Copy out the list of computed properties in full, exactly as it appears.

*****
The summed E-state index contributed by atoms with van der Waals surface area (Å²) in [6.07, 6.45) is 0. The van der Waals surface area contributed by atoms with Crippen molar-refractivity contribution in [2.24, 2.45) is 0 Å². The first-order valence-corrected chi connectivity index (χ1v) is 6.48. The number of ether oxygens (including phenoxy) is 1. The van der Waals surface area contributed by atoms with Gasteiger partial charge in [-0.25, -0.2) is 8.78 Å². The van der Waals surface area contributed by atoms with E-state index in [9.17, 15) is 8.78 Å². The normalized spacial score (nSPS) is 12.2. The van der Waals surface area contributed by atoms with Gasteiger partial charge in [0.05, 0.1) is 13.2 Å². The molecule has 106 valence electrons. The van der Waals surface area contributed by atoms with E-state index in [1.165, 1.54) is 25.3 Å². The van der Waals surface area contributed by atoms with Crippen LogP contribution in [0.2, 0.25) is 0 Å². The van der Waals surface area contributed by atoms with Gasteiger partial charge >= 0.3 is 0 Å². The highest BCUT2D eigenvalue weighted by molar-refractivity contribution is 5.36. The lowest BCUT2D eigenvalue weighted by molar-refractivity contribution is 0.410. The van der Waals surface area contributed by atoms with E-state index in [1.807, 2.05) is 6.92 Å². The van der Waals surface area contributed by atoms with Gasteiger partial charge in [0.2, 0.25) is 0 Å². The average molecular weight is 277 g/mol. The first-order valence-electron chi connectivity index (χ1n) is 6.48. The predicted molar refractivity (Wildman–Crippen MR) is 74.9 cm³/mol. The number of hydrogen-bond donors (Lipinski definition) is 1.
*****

The summed E-state index contributed by atoms with van der Waals surface area (Å²) in [6.07, 6.45) is 0. The van der Waals surface area contributed by atoms with Crippen molar-refractivity contribution in [2.24, 2.45) is 0 Å². The first-order valence-corrected chi connectivity index (χ1v) is 6.48. The number of ether oxygens (including phenoxy) is 1. The van der Waals surface area contributed by atoms with Gasteiger partial charge in [-0.25, -0.2) is 8.78 Å². The van der Waals surface area contributed by atoms with E-state index in [9.17, 15) is 8.78 Å². The normalized spacial score (nSPS) is 12.2. The van der Waals surface area contributed by atoms with Gasteiger partial charge in [0.05, 0.1) is 13.2 Å². The molecule has 106 valence electrons. The van der Waals surface area contributed by atoms with E-state index in [1.165, 1.54) is 25.3 Å². The van der Waals surface area contributed by atoms with Crippen LogP contribution in [0.2, 0.25) is 0 Å². The van der Waals surface area contributed by atoms with Gasteiger partial charge >= 0.3 is 0 Å². The highest BCUT2D eigenvalue weighted by molar-refractivity contribution is 5.36. The lowest BCUT2D eigenvalue weighted by molar-refractivity contribution is 0.410. The van der Waals surface area contributed by atoms with E-state index in [1.807, 2.05) is 6.92 Å². The van der Waals surface area contributed by atoms with Gasteiger partial charge in [0.2, 0.25) is 0 Å². The average molecular weight is 277 g/mol. The first-order valence-electron chi connectivity index (χ1n) is 6.48. The predicted molar refractivity (Wildman–Crippen MR) is 74.9 cm³/mol. The number of hydrogen-bond donors (Lipinski definition) is 1.